Sandwood Bay, Sutherland, Scotland

Lights out!

When I wasn’t photographing washed up Spitfire engines I took some other pictures of the beautiful surroundings around Sandwood Bay.

 

Sandwood bay is part of the Sandwood Estate which is owned and managed by the John Muir Trust.

Image of a stream flowing from Loch Sandwood towards the sea through sand dunes. Blue sky and clouds in the sky with hills in the distance.

Looking south east upstream of the fresh water flowing out of Loch Sandwood towards Cranstackie on the horizon.

Image of footprints in wet sand across a long beach. A single person in the mid ground is crossing a stream as it flows into the sea.

Walking across the bay. It was great to have the whole bay to ourselves, at least at this one moment. There were a few other people in the area (we occasionally saw them in the distance) but we somehow managed to avoid each other and maintain that feeling of isolation.

Image of the beach and sea stack at Sandwood Bay, Scotland, UK. Fresh wet sand with cliffs and sea stack beyond waves breaking on the shore.

The beach and the sea stack, Am Buachaille (the Shepherd or the Herdsman) on the horizon.  Am Buachaille was first climbed in 1968 by two of the UK's most influential climbers / mountaineers Tom Patey and Ian Clough. The island off the coast is Am Balg, a rocky islet known for its diverse marine life and a blow hole popular with divers.

Image of sand dunes and grass at Sandwood Bay, Scotland, UK. Clean white sand, blue sky with white clouds and looking toward hills.
Image of sand dunes and grass at Sandwood Bay, Scotland, UK. Clean white sand, blue sky with white clouds and looking toward hills.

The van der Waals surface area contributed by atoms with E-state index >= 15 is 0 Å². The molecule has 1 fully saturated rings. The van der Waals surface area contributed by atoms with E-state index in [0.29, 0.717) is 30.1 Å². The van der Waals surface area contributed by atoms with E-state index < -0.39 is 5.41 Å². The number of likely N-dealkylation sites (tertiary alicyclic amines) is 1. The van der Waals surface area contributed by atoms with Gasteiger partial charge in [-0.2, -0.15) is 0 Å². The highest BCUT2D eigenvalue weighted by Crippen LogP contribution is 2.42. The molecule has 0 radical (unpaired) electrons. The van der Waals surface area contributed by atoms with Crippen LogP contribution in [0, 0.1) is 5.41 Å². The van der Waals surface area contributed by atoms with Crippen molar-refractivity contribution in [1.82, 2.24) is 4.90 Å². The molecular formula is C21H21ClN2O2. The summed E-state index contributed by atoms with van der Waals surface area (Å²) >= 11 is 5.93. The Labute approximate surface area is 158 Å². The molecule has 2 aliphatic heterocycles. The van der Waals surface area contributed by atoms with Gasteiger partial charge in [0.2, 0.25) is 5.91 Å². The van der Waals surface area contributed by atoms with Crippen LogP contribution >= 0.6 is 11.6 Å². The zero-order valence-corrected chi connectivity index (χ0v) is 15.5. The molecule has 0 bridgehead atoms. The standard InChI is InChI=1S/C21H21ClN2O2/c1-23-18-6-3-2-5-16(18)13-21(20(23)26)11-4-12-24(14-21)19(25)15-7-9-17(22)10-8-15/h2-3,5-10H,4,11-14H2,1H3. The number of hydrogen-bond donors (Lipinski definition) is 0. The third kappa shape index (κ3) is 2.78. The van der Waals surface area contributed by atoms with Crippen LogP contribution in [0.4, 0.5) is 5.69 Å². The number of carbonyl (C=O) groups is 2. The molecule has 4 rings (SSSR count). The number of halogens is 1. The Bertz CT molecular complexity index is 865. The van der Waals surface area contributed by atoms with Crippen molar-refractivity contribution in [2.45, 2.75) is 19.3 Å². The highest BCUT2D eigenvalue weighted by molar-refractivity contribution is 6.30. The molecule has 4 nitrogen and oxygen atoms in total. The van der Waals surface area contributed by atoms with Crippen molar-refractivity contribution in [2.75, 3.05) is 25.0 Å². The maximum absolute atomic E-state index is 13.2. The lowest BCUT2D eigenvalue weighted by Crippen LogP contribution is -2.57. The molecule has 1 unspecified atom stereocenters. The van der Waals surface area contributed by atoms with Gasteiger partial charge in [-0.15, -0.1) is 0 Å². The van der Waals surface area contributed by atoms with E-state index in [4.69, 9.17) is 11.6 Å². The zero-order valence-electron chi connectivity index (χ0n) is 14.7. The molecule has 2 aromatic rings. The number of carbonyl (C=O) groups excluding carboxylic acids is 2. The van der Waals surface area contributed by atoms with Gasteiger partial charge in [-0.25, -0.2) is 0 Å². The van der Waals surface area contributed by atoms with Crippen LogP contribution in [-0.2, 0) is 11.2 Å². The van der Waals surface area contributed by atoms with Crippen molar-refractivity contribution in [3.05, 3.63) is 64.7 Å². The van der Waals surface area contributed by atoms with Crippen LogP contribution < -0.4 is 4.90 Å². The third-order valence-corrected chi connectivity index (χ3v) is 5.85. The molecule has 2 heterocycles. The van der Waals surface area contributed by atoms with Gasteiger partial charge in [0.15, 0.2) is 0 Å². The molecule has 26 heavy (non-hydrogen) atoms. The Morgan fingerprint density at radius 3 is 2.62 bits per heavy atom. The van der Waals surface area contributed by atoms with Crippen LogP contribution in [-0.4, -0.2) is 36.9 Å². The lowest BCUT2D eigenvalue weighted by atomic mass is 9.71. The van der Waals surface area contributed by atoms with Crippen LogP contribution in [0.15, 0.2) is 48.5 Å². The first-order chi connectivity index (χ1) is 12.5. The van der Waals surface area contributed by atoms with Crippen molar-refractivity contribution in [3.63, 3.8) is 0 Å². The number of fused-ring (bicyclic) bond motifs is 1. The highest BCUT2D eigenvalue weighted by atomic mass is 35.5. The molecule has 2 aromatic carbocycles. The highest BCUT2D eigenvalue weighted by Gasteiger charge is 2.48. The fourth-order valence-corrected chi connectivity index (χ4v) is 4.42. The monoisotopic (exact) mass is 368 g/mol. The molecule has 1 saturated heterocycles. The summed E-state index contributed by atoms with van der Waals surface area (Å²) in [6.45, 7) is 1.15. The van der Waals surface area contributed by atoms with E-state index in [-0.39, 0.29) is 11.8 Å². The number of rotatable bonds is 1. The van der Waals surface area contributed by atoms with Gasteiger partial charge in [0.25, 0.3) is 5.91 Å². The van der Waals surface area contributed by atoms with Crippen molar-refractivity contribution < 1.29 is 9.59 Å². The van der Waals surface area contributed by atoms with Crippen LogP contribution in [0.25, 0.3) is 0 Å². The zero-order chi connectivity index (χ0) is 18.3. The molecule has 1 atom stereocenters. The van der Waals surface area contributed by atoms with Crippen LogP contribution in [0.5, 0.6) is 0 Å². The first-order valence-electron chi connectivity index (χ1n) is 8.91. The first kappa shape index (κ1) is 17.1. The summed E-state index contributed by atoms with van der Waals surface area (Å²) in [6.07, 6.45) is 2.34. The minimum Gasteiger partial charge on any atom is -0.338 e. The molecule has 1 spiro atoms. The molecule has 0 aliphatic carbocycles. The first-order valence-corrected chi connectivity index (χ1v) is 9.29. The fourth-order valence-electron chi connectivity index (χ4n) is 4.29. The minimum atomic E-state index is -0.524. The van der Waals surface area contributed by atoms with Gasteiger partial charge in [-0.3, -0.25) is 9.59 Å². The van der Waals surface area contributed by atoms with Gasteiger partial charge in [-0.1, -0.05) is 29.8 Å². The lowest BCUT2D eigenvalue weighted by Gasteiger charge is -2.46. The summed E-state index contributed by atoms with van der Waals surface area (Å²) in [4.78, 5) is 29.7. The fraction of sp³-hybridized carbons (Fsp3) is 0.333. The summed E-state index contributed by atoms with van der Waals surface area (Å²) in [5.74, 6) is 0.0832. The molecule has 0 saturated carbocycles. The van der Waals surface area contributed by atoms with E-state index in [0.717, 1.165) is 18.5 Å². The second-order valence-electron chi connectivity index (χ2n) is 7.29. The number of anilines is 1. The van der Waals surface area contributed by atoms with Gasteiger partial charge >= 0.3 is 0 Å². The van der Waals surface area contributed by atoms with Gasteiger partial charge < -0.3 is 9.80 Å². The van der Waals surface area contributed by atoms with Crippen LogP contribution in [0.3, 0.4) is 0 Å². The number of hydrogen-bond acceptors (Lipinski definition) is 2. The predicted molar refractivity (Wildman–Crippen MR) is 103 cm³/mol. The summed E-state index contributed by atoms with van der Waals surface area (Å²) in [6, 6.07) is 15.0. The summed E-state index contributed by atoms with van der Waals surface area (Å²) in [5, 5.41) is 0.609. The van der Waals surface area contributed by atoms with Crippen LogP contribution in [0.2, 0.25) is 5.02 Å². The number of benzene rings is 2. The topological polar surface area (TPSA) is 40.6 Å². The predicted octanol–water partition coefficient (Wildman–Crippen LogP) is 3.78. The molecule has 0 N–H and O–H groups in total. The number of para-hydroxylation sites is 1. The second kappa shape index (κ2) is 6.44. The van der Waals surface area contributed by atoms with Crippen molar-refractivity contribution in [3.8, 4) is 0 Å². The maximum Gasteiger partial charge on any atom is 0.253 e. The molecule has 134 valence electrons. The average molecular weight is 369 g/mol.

The dunes are a designated Special Area of Conservation (SAC). This gives it the highest protection under European law. The area is also a national Site of Special Scientific Interest (SSSI).

Image of a purple flower of the Common butterwort (Pinguicula vulgaris). The flower spike three inches erect from prostrate leaves below.
Image of a purple flower of the Common butterwort (Pinguicula vulgaris).

The grassland away from the dunes is known as Machair which is a Gaelic word meaning low-lying fertile plain. This is a rare and unique habitat created by man over centuries. It's found in the north western fringes of Scotland and Ireland, including Sandwood. The grassland includes 200 different species of plants including 8 orchids. The above is Common Butterwort (Pinguicula vulgaris).

Image of the view accross Sandwood Bay at sunset. Beach and sea stack visible in the distance; orange sun just above the horizon.

We stayed long enough to see the sun set and feel the temperature plummet.

Image of Sandwood Bay at sunset. View across the beach with two oil tankers on the horizon travelling North.

Note the oil tankers on the horizon en route around Cape Wrath to Norway or beyond.